Euphytica

, Volume 136, Issue 3, pp 333–339 | Cite as

Inheritance of fiber quality and lint yield in a chemically mutated population of cotton

  • Andy D. Herring
  • Dick L. Auld
  • M. Dean Ethridge
  • Eric F. Hequet
  • E. Bechere
  • Cary J. Green
  • Roy G. Cantrell
Article

Abstract

The narrow germplasm base of the upland cotton (Gossypium hirsutum L.), grown on the Texas high plains historically, has limited improvement of fiber quality. Chemical mutagenesis and subsequent selection have helped the development of lines with improved fiber quality in cultivars adapted to this region. This study was conducted to determine the inheritance of improvements in fiber quality. M3 lines with divergent fiber properties of micronaire, length, and strength were selected from a population of Paymaster HS 200 treated with 3% v/v ethyl methanesulfonate (EMS) for two hours. The 115 selected lines of M4 and M5 generation were evaluated for fiber quality and lint yield. Regression of the M4 and M5 on the M3 generation, as well as the M5 on the M4 was used to generate narrow sense heritability coefficients. Significant variations were observed between the mutant lines in all generations except for lint yield in the M5 (1997). The highest heritability estimates were found in fiber length (h2= 0.29** to 0.46**). Micronaire and strength showed intermediate heritability estimates of h2= 0.14 to 0.19, while lint yield had a very low heritability estimate of h2= 0.03. Fiber length and strength were correlated (r= 0.58** to 0.46**) in all the three generations. The mutants identified in these studies have the potential to improve fiber quality of upland cotton without introducing alien genes that may reduce adaptation to short growing season production regions.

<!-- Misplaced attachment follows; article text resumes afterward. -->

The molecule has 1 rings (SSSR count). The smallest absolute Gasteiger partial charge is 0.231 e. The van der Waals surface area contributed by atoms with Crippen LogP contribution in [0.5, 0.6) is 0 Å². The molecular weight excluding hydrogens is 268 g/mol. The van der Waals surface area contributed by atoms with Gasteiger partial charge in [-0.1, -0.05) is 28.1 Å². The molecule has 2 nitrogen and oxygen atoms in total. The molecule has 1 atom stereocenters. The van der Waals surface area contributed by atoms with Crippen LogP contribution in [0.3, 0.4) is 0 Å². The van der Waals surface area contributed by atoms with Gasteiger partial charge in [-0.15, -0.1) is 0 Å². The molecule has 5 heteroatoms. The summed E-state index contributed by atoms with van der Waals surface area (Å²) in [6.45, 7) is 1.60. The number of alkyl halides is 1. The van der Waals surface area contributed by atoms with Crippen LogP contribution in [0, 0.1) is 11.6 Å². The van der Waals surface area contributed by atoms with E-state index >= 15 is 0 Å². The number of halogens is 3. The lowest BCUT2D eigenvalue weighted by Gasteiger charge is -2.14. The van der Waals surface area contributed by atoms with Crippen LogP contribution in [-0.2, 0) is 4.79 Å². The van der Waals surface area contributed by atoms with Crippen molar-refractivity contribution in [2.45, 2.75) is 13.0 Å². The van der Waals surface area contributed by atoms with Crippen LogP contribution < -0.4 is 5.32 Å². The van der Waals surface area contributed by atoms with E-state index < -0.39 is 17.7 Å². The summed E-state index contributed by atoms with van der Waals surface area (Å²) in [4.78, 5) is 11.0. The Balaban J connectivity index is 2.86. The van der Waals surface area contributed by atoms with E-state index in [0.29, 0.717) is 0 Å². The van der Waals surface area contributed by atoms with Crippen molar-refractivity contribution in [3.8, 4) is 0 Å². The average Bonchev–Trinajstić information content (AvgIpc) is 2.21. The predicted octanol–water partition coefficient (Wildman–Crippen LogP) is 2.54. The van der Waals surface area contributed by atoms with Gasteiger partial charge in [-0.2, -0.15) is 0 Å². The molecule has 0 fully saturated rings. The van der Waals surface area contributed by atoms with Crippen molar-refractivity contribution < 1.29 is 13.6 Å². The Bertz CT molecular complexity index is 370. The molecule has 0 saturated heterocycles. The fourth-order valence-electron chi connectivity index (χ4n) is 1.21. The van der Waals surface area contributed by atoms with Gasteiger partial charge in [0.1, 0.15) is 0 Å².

cotton inheritance chemical mutagenesis fiber quality yield 

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Copyright information

© Kluwer Academic Publishers 2004

Authors and Affiliations

  • Andy D. Herring
    • 1
  • Dick L. Auld
    • 2
  • M. Dean Ethridge
    • 3
  • Eric F. Hequet
    • 3
  • E. Bechere
    • 2
  • Cary J. Green
    • 2
  • Roy G. Cantrell
    • 4
  1. 1.Department of Animal ScienceTexas A&M University, College StationUSA
  2. 2.Department of Plant and Soil ScienceTexas Tech UniversityLubbockUSA
  3. 3.Textile Research CenterTexas Tech UniversityLubbockUSA
  4. 4.Cotton IncorporatedUSA

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